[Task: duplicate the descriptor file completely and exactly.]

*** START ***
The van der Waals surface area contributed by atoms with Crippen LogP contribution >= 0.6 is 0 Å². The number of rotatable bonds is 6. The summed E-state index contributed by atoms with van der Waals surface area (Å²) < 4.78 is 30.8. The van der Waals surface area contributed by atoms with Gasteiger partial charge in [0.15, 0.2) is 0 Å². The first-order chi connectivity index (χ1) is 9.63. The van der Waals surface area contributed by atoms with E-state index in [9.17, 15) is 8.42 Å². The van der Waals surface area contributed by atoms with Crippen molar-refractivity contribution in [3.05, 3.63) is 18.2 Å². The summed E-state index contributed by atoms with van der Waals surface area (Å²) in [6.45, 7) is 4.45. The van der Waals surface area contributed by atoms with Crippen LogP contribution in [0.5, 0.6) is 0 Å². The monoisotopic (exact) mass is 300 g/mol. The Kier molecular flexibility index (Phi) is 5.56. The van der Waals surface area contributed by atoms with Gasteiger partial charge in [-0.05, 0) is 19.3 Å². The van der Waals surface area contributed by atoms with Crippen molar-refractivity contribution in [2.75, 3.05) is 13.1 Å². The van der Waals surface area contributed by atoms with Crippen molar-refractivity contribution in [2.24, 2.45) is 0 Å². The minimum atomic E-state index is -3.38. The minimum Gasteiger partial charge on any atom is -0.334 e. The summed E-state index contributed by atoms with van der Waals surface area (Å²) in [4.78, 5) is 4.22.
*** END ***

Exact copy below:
The van der Waals surface area contributed by atoms with Crippen LogP contribution >= 0.6 is 0 Å². The number of rotatable bonds is 6. The summed E-state index contributed by atoms with van der Waals surface area (Å²) < 4.78 is 30.8. The van der Waals surface area contributed by atoms with Gasteiger partial charge in [0.15, 0.2) is 0 Å². The first-order chi connectivity index (χ1) is 9.63. The van der Waals surface area contributed by atoms with E-state index in [9.17, 15) is 8.42 Å². The van der Waals surface area contributed by atoms with Crippen molar-refractivity contribution in [3.05, 3.63) is 18.2 Å². The summed E-state index contributed by atoms with van der Waals surface area (Å²) in [6.45, 7) is 4.45. The van der Waals surface area contributed by atoms with Crippen LogP contribution in [0.5, 0.6) is 0 Å². The monoisotopic (exact) mass is 300 g/mol. The Kier molecular flexibility index (Phi) is 5.56. The van der Waals surface area contributed by atoms with Gasteiger partial charge in [-0.05, 0) is 19.3 Å². The van der Waals surface area contributed by atoms with Crippen molar-refractivity contribution in [2.75, 3.05) is 13.1 Å². The van der Waals surface area contributed by atoms with Crippen molar-refractivity contribution in [2.24, 2.45) is 0 Å². The minimum atomic E-state index is -3.38. The minimum Gasteiger partial charge on any atom is -0.334 e. The summed E-state index contributed by atoms with van der Waals surface area (Å²) in [4.78, 5) is 4.22.